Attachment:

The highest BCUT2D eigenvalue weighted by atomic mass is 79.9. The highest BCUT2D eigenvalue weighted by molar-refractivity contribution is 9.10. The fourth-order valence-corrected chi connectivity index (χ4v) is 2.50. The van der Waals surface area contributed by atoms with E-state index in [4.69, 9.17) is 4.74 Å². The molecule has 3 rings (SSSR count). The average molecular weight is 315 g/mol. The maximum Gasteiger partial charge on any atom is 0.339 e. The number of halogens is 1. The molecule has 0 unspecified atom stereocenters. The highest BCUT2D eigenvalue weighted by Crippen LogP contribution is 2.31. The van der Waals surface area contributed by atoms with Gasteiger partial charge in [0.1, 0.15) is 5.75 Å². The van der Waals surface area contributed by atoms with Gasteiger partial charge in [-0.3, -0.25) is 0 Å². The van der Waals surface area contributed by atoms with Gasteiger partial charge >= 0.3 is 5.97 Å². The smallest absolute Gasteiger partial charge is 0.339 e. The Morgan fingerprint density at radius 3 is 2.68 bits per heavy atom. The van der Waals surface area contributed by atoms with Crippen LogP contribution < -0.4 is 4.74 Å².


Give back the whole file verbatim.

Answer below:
The highest BCUT2D eigenvalue weighted by atomic mass is 79.9. The highest BCUT2D eigenvalue weighted by molar-refractivity contribution is 9.10. The fourth-order valence-corrected chi connectivity index (χ4v) is 2.50. The van der Waals surface area contributed by atoms with E-state index in [4.69, 9.17) is 4.74 Å². The molecule has 3 rings (SSSR count). The average molecular weight is 315 g/mol. The maximum Gasteiger partial charge on any atom is 0.339 e. The number of halogens is 1. The molecule has 0 unspecified atom stereocenters. The highest BCUT2D eigenvalue weighted by Crippen LogP contribution is 2.31. The van der Waals surface area contributed by atoms with Gasteiger partial charge in [0.1, 0.15) is 5.75 Å². The van der Waals surface area contributed by atoms with Gasteiger partial charge in [-0.3, -0.25) is 0 Å². The van der Waals surface area contributed by atoms with Gasteiger partial charge >= 0.3 is 5.97 Å². The smallest absolute Gasteiger partial charge is 0.339 e. The Morgan fingerprint density at radius 3 is 2.68 bits per heavy atom. The van der Waals surface area contributed by atoms with Crippen LogP contribution < -0.4 is 4.74 Å².